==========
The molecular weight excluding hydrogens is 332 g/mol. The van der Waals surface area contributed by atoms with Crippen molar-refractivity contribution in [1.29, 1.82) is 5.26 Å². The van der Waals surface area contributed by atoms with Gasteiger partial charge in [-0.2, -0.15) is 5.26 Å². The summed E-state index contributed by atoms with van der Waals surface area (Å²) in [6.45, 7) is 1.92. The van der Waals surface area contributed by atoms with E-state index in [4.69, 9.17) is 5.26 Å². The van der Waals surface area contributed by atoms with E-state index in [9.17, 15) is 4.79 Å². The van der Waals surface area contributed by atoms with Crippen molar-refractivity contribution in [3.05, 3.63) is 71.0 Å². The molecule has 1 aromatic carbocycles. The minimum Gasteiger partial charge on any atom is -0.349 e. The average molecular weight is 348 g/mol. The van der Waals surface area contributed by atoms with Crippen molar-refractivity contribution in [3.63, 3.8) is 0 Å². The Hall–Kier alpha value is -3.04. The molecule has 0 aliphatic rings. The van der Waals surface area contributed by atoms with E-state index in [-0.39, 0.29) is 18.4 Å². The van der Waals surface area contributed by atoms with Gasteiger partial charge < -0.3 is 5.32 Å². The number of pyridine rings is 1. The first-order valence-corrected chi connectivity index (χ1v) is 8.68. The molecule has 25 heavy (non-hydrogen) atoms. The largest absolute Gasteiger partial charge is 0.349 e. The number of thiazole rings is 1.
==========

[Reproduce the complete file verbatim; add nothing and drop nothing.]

The molecular weight excluding hydrogens is 332 g/mol. The van der Waals surface area contributed by atoms with Crippen molar-refractivity contribution in [1.29, 1.82) is 5.26 Å². The van der Waals surface area contributed by atoms with Gasteiger partial charge in [-0.2, -0.15) is 5.26 Å². The summed E-state index contributed by atoms with van der Waals surface area (Å²) in [6.45, 7) is 1.92. The van der Waals surface area contributed by atoms with E-state index in [4.69, 9.17) is 5.26 Å². The van der Waals surface area contributed by atoms with E-state index in [9.17, 15) is 4.79 Å². The van der Waals surface area contributed by atoms with Crippen molar-refractivity contribution in [3.05, 3.63) is 71.0 Å². The molecule has 1 aromatic carbocycles. The minimum Gasteiger partial charge on any atom is -0.349 e. The average molecular weight is 348 g/mol. The van der Waals surface area contributed by atoms with Crippen molar-refractivity contribution in [3.63, 3.8) is 0 Å². The Hall–Kier alpha value is -3.04. The molecule has 0 aliphatic rings. The van der Waals surface area contributed by atoms with E-state index in [-0.39, 0.29) is 18.4 Å². The van der Waals surface area contributed by atoms with Gasteiger partial charge < -0.3 is 5.32 Å². The number of pyridine rings is 1. The first-order valence-corrected chi connectivity index (χ1v) is 8.68. The molecule has 25 heavy (non-hydrogen) atoms. The largest absolute Gasteiger partial charge is 0.349 e. The number of thiazole rings is 1.